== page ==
Triangle Rock Club provides natural high

February 1, 2014 

Dorrit Eisenbeis, 12, climbs one of the ridges at Triangle Rock Club. Her mother, Robin, says the sport is fun and unconventional for kids.


I’m always trying new things, though usually with more enthusiasm than skill. Years ago, I decided I wanted to get into rock climbing. Only problem: no mountains in Raleigh. I managed to find an indoor rock climbing spot out in Morrisville, and it was great. The workout was tough and left me sore for days, but the feeling of accomplishment and the experience of rising high into the air made up for it. But the drive was too far, and I let that hobby fall by the wayside.

But that’s not a problem any more. In fact, it hasn’t been for a while, but I just didn’t know it. The Morrisville facility was the creation of the Triangle Rock Club, and they have a spot in North Raleigh as well. My hands are itching.

The business started as a partnership between two former Force Reconnaissance Marines, Andrew Kratz and Luis Jauregui. They hatched their plan in 2006, and the Morrisville facility opened in 2007.

And then Joel Graybeal got involved. He was working in the mortgage business, commuting to Dallas from North Carolina. When he heard about the Triangle Rock Club, he decided to check it out. He was in the inaugural Introduction to Rock Climbing Class, and from there started to get more and more into it.

“We, over the course of time, built a strong friendship,” he said of the two owners. “I just started to help out my buddies.”

He began essentially volunteering at the club when he wasn’t working.

In 2010, he ended up leaving his job in the mortgage industry and needed to figure out what to do next.

“I...decided I was going to take the next year off and see what I wanted to do with the rest of my life,” he said.

He got more and more involved in the business, and eventually, the next step seemed obvious. The former Marines had never run a business, and Graybeal had a banking background.

“We sort of got to the point where I said, I think I can help you guys,” Graybeal said.

In 2012, he became a partner, and, after a competitor went out of business, the three of them decided to open the North Raleigh facility at 6022 Duraleigh Road. It launched last year.

And it’s crazy. In fact, both facilities are crazy, and they’re only going to get more so.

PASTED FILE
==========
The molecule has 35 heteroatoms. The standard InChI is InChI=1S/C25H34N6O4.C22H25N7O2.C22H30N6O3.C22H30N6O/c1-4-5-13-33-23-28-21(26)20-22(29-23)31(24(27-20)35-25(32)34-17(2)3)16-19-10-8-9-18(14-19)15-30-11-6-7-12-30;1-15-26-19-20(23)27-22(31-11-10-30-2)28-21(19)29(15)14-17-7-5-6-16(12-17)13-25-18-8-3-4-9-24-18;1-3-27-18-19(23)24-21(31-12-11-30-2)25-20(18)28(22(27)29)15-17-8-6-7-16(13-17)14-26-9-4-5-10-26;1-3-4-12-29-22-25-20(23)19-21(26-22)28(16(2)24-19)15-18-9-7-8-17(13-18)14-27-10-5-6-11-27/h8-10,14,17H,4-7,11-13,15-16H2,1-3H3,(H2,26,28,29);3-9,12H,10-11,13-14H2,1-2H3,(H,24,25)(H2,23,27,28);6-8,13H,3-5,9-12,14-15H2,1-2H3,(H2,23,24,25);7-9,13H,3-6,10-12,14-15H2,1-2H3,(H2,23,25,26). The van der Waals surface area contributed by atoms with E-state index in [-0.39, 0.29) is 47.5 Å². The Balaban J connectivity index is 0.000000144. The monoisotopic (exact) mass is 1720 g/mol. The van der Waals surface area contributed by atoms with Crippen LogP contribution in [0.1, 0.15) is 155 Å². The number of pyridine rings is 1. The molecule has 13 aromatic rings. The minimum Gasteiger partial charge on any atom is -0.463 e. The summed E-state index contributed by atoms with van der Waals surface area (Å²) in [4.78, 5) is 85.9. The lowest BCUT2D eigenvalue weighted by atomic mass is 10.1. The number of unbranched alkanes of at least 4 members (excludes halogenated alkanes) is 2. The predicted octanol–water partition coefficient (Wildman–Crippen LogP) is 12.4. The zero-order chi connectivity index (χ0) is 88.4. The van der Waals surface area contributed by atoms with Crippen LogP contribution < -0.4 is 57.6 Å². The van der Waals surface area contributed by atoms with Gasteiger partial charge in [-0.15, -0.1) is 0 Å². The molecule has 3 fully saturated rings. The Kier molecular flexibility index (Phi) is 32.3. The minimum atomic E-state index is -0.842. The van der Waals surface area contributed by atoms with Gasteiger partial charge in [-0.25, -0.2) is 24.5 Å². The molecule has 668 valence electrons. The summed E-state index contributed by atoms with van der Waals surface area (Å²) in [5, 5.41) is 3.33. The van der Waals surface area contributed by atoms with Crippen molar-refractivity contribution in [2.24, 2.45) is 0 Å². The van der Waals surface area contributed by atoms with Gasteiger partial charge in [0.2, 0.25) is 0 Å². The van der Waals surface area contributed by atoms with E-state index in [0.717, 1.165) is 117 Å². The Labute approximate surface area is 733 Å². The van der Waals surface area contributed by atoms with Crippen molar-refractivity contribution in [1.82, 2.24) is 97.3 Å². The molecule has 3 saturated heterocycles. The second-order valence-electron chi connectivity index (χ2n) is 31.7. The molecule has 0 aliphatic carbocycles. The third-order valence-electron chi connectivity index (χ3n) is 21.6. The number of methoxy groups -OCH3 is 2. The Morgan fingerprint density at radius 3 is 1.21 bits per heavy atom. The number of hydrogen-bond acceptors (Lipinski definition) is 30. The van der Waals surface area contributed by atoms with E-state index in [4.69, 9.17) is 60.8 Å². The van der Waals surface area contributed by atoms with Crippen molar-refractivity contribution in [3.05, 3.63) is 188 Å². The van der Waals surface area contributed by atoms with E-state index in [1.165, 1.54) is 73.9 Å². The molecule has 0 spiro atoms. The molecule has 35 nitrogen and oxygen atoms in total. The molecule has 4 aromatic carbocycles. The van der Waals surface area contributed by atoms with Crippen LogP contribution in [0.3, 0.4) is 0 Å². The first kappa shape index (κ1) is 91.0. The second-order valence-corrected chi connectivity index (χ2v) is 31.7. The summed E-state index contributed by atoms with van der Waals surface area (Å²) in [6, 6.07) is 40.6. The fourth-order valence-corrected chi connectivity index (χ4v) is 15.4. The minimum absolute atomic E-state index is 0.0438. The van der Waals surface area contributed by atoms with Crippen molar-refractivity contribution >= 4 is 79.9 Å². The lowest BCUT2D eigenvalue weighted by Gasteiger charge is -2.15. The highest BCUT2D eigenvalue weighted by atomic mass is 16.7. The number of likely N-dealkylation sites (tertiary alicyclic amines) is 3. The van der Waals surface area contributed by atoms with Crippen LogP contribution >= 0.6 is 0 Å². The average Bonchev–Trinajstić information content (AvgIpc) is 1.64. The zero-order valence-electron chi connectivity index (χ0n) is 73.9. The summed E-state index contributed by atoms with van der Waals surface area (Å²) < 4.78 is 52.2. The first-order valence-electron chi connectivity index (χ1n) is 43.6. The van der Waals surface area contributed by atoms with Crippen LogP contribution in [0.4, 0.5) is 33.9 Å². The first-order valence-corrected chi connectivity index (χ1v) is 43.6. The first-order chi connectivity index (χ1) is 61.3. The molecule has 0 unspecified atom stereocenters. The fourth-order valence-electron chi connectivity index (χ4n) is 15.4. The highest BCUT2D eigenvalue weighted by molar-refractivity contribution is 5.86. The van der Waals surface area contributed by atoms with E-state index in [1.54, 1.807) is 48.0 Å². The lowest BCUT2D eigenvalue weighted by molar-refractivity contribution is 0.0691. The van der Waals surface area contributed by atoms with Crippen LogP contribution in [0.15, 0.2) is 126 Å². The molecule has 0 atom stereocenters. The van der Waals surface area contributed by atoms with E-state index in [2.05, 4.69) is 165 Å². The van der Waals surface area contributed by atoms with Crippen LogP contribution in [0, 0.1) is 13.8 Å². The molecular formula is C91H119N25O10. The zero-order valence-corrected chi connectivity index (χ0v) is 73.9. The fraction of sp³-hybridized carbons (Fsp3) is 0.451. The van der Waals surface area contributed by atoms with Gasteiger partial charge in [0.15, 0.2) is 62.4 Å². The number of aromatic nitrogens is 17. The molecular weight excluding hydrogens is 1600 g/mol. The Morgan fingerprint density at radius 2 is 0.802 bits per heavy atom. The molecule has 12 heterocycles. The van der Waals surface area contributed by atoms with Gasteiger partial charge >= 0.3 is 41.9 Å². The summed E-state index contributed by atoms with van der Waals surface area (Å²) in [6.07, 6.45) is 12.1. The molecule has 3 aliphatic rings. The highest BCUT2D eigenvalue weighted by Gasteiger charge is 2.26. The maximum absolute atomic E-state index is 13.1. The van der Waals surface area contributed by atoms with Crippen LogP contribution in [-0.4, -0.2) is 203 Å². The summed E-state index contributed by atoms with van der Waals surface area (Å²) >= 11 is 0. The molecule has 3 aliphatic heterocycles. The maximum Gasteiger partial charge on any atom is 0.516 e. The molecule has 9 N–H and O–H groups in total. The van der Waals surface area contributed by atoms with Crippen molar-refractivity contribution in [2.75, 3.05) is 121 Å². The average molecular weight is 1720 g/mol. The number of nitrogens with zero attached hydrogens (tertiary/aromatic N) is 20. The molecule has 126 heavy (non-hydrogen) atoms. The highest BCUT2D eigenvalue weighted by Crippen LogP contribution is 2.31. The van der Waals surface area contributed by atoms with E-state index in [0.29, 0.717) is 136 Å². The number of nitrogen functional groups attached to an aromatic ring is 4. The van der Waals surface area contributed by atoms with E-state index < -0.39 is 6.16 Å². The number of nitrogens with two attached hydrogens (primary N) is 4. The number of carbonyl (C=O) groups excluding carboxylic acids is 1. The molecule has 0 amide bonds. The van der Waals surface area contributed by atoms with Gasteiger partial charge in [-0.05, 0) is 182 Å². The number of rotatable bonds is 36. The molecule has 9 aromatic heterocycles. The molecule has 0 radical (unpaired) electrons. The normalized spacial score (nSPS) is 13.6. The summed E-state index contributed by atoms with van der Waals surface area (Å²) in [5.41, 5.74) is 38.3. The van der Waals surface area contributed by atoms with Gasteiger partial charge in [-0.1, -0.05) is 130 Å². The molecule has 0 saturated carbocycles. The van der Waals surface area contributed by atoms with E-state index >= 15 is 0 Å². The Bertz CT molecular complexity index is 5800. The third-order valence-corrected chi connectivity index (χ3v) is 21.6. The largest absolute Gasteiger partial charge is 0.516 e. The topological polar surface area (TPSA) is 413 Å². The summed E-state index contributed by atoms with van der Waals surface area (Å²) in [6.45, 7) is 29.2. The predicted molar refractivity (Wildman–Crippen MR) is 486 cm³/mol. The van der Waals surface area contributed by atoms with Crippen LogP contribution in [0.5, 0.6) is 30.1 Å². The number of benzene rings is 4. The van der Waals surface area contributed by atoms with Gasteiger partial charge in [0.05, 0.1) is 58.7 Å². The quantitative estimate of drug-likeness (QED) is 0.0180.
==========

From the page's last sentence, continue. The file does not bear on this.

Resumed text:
There are more than 22,000 square feet of climbing walls altogether in the two facilities. The Morrisville facility has 9,000 of those, and the North Raleigh one has 13,000. And an expansion to the Morrisville location (102 Pheasant Wood Court) is on its way. The partners are adding an additional 17,000 square feet with a top height of 55 feet.

Ask some of the climbing devotees, and you’ll find that the sport is almost more spiritual than physical.

Robin Eisenbeis got into it a few years back, and now her whole family is involved. She still remembers the first time she went to the Triangle Rock Club.

“It was like we walked in and fell in love,” she said. “Its one of these sports where everybody in the family can do it together.”

She said it’s good for her kids confidence, and it’s unique.

“It’s not soccer or swimming,” she said. “Sports that lots of kids do.”

At the Club, you can take classes or join teams, but you can also just come out for one-off visits to see if you like it. And ask Graybeal, you probably will. Especially if you’re one of those people who can’t keep your New Year’s resolutions to shave the pounds off.

Graybeal said a friend of his put it best.

He said, “For the first time in my life, I think I found an exercise and a sport I will never get tired of,” Graybeal recalled.

I haven’t gone back out and visited yet, but I’m hoping when I do, I fall in love. Because I’m getting sick of the gym, and my metabolism isnt what it used to be.

Alex Granados writes about people, places and traditions in North Raleigh and beyond. Contact him at

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